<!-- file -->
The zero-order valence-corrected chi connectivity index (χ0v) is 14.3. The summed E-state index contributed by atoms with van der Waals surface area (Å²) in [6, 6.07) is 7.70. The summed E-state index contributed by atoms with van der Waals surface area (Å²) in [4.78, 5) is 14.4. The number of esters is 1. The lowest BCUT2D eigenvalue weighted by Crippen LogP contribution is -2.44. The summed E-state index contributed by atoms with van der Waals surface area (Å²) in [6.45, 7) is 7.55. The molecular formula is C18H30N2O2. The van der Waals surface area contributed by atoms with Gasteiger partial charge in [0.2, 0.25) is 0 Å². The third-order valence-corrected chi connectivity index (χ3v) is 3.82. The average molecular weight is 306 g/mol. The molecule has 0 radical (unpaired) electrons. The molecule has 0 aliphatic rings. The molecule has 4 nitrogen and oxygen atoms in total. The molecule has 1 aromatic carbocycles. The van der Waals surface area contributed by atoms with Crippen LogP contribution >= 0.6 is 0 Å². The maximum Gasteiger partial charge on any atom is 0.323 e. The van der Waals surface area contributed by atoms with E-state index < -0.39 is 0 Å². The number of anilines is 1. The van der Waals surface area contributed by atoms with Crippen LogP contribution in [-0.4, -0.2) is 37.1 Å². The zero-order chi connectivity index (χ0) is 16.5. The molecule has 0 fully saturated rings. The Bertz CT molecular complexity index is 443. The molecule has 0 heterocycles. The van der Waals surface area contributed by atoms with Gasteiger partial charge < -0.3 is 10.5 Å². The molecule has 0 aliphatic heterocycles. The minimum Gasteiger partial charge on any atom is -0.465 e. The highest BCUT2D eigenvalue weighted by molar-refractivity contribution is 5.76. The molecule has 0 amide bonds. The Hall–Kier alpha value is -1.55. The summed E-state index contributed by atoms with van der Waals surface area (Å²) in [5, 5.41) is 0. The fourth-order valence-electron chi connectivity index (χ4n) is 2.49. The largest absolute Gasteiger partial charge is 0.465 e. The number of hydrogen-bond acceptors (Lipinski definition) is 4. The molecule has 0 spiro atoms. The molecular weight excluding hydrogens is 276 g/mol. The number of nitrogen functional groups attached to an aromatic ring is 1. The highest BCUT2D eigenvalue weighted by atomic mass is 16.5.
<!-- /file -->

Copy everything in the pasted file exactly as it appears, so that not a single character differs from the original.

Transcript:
The zero-order valence-corrected chi connectivity index (χ0v) is 14.3. The summed E-state index contributed by atoms with van der Waals surface area (Å²) in [6, 6.07) is 7.70. The summed E-state index contributed by atoms with van der Waals surface area (Å²) in [4.78, 5) is 14.4. The number of esters is 1. The lowest BCUT2D eigenvalue weighted by Crippen LogP contribution is -2.44. The summed E-state index contributed by atoms with van der Waals surface area (Å²) in [6.45, 7) is 7.55. The molecular formula is C18H30N2O2. The van der Waals surface area contributed by atoms with Gasteiger partial charge in [0.2, 0.25) is 0 Å². The third-order valence-corrected chi connectivity index (χ3v) is 3.82. The average molecular weight is 306 g/mol. The molecule has 0 radical (unpaired) electrons. The molecule has 0 aliphatic rings. The molecule has 4 nitrogen and oxygen atoms in total. The molecule has 1 aromatic carbocycles. The van der Waals surface area contributed by atoms with Crippen LogP contribution >= 0.6 is 0 Å². The maximum Gasteiger partial charge on any atom is 0.323 e. The van der Waals surface area contributed by atoms with E-state index < -0.39 is 0 Å². The number of anilines is 1. The van der Waals surface area contributed by atoms with Crippen LogP contribution in [-0.4, -0.2) is 37.1 Å². The zero-order chi connectivity index (χ0) is 16.5. The molecule has 0 fully saturated rings. The Bertz CT molecular complexity index is 443. The molecule has 0 heterocycles. The van der Waals surface area contributed by atoms with Gasteiger partial charge < -0.3 is 10.5 Å². The molecule has 0 aliphatic heterocycles. The minimum Gasteiger partial charge on any atom is -0.465 e. The highest BCUT2D eigenvalue weighted by molar-refractivity contribution is 5.76. The molecule has 0 amide bonds. The Hall–Kier alpha value is -1.55. The summed E-state index contributed by atoms with van der Waals surface area (Å²) in [5, 5.41) is 0. The fourth-order valence-electron chi connectivity index (χ4n) is 2.49. The largest absolute Gasteiger partial charge is 0.465 e. The number of hydrogen-bond acceptors (Lipinski definition) is 4. The molecule has 0 spiro atoms. The molecular weight excluding hydrogens is 276 g/mol. The number of nitrogen functional groups attached to an aromatic ring is 1. The highest BCUT2D eigenvalue weighted by atomic mass is 16.5.